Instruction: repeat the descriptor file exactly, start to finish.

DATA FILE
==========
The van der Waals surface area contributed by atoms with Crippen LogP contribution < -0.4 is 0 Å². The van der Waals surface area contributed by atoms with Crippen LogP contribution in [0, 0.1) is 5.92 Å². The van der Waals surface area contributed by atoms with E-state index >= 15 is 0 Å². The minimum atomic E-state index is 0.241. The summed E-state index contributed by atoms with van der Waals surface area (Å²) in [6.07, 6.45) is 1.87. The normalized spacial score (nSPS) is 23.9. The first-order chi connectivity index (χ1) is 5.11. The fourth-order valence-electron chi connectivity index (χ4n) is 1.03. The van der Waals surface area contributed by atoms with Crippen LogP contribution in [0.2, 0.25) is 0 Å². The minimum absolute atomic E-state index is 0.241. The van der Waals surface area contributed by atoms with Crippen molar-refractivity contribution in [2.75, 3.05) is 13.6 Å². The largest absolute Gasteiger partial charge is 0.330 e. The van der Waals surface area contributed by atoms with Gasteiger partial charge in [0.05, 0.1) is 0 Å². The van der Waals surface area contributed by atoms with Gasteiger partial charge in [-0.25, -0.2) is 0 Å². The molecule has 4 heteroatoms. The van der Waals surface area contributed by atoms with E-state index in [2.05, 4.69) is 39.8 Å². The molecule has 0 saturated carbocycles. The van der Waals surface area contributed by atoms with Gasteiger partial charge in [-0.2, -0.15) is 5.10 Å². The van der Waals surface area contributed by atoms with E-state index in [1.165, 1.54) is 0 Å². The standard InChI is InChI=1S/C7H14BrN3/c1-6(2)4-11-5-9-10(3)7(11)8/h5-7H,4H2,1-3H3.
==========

The van der Waals surface area contributed by atoms with Crippen LogP contribution < -0.4 is 0 Å². The van der Waals surface area contributed by atoms with Crippen LogP contribution in [0, 0.1) is 5.92 Å². The van der Waals surface area contributed by atoms with E-state index >= 15 is 0 Å². The minimum atomic E-state index is 0.241. The summed E-state index contributed by atoms with van der Waals surface area (Å²) in [6.07, 6.45) is 1.87. The normalized spacial score (nSPS) is 23.9. The first-order chi connectivity index (χ1) is 5.11. The fourth-order valence-electron chi connectivity index (χ4n) is 1.03. The van der Waals surface area contributed by atoms with Crippen LogP contribution in [0.2, 0.25) is 0 Å². The minimum absolute atomic E-state index is 0.241. The van der Waals surface area contributed by atoms with Crippen molar-refractivity contribution in [2.75, 3.05) is 13.6 Å². The largest absolute Gasteiger partial charge is 0.330 e. The van der Waals surface area contributed by atoms with Gasteiger partial charge in [0.05, 0.1) is 0 Å². The van der Waals surface area contributed by atoms with Gasteiger partial charge in [-0.25, -0.2) is 0 Å². The molecule has 4 heteroatoms. The van der Waals surface area contributed by atoms with E-state index in [2.05, 4.69) is 39.8 Å². The molecule has 0 saturated carbocycles. The van der Waals surface area contributed by atoms with Gasteiger partial charge in [-0.2, -0.15) is 5.10 Å². The van der Waals surface area contributed by atoms with E-state index in [1.165, 1.54) is 0 Å². The standard InChI is InChI=1S/C7H14BrN3/c1-6(2)4-11-5-9-10(3)7(11)8/h5-7H,4H2,1-3H3.